With the old media blurting out sordid snippets about sex workers and graft, IA court reporter Umberto Ledfooti calmly presents the Craig Thomson trial as it really happened.
Read Umberto’s account of:
THE CRAIG THOMSON TRIAL before at Melbourne Magistrates’ Court adjourned early Wednesday afternoon, allowing time for Magistrate Charlie Rozencwajg to review a slab of statements to be tendered into evidence by the prosecution. While Wednesday’s public proceedings lasted only half a day before the court in this matter, a lot of detailed documentation and evidence was heard and tendered.
Readers of this article are well advised to also review the excellent ‘Jacksonville’ series here on Independent Australia, mostly written by Peter Wicks, so that the full background context of these series of articles will fit into place. This week’s articles are written with the presumption readers are familiar with this background material and that readers are also aware that a sub judice matter is being reported upon, which carries the obligation to provide be a fair and accurate report of proceedings — two things IA takes very seriously.
On Wednesday morning, Lesley Taylor, SC, for the Crown told the court that further agreement had been reach overnight with Craig Thomson’s counsel, Greg James, QC, with regards to reducing the number of witnesses to be called.
Both counsel have worked very hard to reduce the number of witnesses from an initial list of 83, down to 17 on Tuesday, and now Ms Taylor has stated that the prosecution has only six more witnesses it intends to call. Ms Taylor said three of these would appear yesterday (Wednesday), however two of the witnesses were interstate and that the informant, DS John Tyquin of the Victoria Police Fraud and Extortion Squad, would be the last prosecution witness to be called.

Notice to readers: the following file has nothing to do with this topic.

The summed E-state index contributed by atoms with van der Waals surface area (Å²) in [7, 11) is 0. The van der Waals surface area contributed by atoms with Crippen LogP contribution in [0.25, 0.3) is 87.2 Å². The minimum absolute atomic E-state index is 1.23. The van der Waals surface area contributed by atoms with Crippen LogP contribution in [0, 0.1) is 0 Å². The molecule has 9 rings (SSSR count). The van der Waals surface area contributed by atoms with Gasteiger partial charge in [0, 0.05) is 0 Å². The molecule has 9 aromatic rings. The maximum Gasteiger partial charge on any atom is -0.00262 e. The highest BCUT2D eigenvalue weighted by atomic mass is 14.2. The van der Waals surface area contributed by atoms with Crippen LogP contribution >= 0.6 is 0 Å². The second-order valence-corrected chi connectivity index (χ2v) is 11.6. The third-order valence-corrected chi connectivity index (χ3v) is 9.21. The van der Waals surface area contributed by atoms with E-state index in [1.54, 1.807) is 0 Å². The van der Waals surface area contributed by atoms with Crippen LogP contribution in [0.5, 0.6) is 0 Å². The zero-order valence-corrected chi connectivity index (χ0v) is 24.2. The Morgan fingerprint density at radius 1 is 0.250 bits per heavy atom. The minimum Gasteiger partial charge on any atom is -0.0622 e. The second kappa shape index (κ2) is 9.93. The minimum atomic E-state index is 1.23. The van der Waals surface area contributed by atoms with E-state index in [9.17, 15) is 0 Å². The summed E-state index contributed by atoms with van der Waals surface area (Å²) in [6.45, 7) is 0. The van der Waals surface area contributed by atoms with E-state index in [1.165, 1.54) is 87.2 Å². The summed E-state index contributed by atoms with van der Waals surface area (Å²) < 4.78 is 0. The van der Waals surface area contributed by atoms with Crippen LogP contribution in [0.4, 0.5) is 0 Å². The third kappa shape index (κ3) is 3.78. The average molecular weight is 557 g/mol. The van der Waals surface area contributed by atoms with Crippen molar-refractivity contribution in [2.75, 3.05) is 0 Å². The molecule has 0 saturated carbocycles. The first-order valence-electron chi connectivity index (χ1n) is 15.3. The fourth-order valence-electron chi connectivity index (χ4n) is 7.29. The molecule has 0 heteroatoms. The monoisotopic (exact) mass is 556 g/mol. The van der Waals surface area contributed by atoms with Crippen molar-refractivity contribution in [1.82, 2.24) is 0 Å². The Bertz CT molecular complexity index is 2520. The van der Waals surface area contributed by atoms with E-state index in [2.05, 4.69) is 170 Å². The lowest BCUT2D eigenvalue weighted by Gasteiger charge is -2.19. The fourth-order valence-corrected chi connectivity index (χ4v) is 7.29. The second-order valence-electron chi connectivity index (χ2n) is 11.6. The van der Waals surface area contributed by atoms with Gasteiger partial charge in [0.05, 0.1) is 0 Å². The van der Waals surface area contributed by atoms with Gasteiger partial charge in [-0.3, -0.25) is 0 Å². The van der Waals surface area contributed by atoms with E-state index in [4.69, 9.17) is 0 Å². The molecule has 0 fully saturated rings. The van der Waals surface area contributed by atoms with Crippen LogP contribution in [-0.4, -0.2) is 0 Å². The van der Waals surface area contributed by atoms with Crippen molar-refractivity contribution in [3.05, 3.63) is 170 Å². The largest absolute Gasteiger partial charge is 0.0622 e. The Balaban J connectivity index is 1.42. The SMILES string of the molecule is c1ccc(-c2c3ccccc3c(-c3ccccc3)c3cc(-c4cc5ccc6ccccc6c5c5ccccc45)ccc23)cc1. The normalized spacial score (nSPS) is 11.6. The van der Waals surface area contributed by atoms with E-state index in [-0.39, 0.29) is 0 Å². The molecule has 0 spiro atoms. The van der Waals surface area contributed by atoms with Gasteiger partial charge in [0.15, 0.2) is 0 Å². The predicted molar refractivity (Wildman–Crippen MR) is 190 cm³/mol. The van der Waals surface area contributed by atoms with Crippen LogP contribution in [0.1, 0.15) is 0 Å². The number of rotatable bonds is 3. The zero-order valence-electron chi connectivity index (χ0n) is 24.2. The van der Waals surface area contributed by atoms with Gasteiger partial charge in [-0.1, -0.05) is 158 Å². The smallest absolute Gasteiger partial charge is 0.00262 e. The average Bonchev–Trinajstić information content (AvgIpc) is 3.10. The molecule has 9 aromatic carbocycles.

If this writer recalls correctly from months ago in the very early stages of these proceedings, the magistrate was reportedly displeased that the prosecution and defence had not reached many agreements as to facts (a process like that set out in section 191 of the Evidence Act 2008 (Vic)) before this matter came into his court.
Those types of issues are usually dealt with by pre-trial voir dire proceedings in the District and Supreme courts, but there is no provision for this process for summary trials in the magistrates’ courts.